Hybrid warfare is a combination of conventional military weapons with additional warfare. War was traditionally conducted by regular and special forces, sometimes supported by irregular forces. But the targeting of civilians by bombing, missiles and drones are parts of modern warfare, as is the use of civil or armed unrest in foreign territories, intelligence and subversive activities, cyber-attacks, and economic and diplomatic war - especially propaganda and disinformation - writes Prince Michael of Liechtenstein.
Hybrid warfare is not new. It was used by all sides during the Cold War (1948-1991), however today the non-conventional tools are prevailing.
Civil unrest can be interpreted or justified by either side taking their own one-sided view. This appears to be the case in Ukraine and resulted in Crimea’s annexation by Russia.
The question now is how would Nato respond to civil unrest initiated by Russia in Russian-speaking minorities in its Baltic member states. The unrest could be reinforced by infiltrating Russian volunteers. This would be an attack, but would Nato’s Article 5 apply - requiring other Nato members to defend the attacked country?
Cyberwar is a new and extremely effective tool. The more developed a country becomes the more vulnerable it is to cyber-attack. All major powers, such as America’s Stuxnet computer worm attack on Iran's nuclear programmes discovered in 2010, or Russia’s attacks on the Baltics and Georgia, exploit cyber technology. But these are not seen as acts of war in public perception.
Propaganda and disinformation is a very old tool. The Soviet Union used disinformation to target Western opinion formers, especially the young. One objective was to seed dissent between the US and its European allies. The tactic was successful in building criticism of the US among the so-called intelligentsia.
Today, Russia is using propaganda and disinformation again. RT, the state-funded television station, and its national news agency Ria Novosti, are very professional. The content of their information is generally accurate but the context and comment - ‘the spin’ – can be misleading. This, unfortunately, is a tactic Western political parties and governments are using, too. This spin or window-dressing undermines trust.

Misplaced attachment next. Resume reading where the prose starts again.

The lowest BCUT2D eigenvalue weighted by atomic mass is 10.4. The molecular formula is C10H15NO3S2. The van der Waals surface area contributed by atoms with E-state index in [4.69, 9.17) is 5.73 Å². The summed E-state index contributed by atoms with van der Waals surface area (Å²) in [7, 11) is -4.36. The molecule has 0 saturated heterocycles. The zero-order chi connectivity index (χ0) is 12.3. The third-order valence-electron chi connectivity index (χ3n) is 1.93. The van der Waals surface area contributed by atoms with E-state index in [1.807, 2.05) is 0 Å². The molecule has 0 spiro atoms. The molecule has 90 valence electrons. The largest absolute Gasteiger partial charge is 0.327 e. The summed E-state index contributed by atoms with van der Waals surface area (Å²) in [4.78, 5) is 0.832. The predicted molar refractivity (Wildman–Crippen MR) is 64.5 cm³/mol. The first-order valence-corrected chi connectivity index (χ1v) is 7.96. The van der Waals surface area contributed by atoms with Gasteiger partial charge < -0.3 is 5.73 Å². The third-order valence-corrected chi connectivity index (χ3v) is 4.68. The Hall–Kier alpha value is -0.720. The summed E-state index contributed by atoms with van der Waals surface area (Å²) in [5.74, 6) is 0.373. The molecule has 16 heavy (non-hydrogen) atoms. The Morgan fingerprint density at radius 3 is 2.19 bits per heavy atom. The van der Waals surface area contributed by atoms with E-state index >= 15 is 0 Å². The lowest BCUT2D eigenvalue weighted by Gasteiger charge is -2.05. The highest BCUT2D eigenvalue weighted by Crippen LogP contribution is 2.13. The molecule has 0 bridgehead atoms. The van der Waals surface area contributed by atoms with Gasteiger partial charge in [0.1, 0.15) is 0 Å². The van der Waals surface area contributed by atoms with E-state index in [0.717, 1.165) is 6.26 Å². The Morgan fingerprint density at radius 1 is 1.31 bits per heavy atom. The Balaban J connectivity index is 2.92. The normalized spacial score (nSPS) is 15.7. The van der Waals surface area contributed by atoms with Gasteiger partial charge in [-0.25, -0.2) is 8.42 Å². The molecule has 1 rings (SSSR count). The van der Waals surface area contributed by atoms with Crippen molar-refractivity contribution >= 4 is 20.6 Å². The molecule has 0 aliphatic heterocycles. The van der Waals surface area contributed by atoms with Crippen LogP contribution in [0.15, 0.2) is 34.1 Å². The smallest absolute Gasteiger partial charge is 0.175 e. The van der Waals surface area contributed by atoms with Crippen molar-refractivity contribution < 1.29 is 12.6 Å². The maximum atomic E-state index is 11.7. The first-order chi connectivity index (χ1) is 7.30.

Civil protection has also changed. Wars of the 17th and 18th centuries tried to avoid harming the civil population. Warfare that targets civil society restarted in the 20th century. Civil protection, providing shelters, food storage, water supply, medical emergency services and emergency evacuation plans should be paramount but it is grossly neglected in many countries.
We also have to prepare for cyber warfare to avoid making ourselves vulnerable, and it is essential to provide people with credible information. Any kind of biased information whether motivated by ideology or party politics undermines trust and opens the door to propaganda and disinformation.
Functioning civil protection is an effective tool against blackmail and helps to increase strength and confidence even if it is costly and cumbersome.
It is less likely that Russia will attack Western Europe with conventional forces if tensions escalate between Nato countries and Russia as it would fear retaliation. War would probably be contained on Nato’s eastern border. But it could launch hybrid war such as cyber-attacks or raise fears by undermining the North Atlantic alliance through propaganda. It could also try to create civil and social unrest.
This scenario demonstrates that Europe must prepare its civil defences. Cyber security is essential. So too are emergency plans for food, water, and energy in case infrastructure and logistics are damaged by cyber-attacks.
The public has to be made aware, openly and convincingly, of the potential and actual threats, and what options remain to respond.
For more in-depth analysis on international affairs visit www.geopolitical-info.com. Sign up to GIS and receive three FREE reports of your choice, every month. To take advantage of this offer, select a report and submit your email.